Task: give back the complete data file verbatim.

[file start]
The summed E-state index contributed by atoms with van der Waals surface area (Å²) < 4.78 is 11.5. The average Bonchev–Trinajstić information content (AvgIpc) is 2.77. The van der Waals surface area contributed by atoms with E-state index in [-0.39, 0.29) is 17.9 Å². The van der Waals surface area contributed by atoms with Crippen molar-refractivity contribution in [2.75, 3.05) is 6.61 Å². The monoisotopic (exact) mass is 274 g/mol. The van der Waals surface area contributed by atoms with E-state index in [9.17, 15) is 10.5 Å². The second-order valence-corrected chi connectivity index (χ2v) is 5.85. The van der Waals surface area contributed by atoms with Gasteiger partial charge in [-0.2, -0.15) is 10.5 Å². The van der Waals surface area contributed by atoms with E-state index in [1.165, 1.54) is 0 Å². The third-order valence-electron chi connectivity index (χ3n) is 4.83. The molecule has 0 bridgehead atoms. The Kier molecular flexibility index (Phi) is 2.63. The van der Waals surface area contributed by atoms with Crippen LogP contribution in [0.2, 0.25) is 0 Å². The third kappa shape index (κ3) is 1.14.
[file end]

The summed E-state index contributed by atoms with van der Waals surface area (Å²) < 4.78 is 11.5. The average Bonchev–Trinajstić information content (AvgIpc) is 2.77. The van der Waals surface area contributed by atoms with E-state index in [-0.39, 0.29) is 17.9 Å². The van der Waals surface area contributed by atoms with Crippen molar-refractivity contribution in [2.75, 3.05) is 6.61 Å². The monoisotopic (exact) mass is 274 g/mol. The van der Waals surface area contributed by atoms with E-state index in [9.17, 15) is 10.5 Å². The second-order valence-corrected chi connectivity index (χ2v) is 5.85. The van der Waals surface area contributed by atoms with Gasteiger partial charge in [-0.2, -0.15) is 10.5 Å². The van der Waals surface area contributed by atoms with E-state index in [1.165, 1.54) is 0 Å². The third-order valence-electron chi connectivity index (χ3n) is 4.83. The molecule has 0 bridgehead atoms. The Kier molecular flexibility index (Phi) is 2.63. The van der Waals surface area contributed by atoms with Crippen LogP contribution in [0.2, 0.25) is 0 Å². The third kappa shape index (κ3) is 1.14.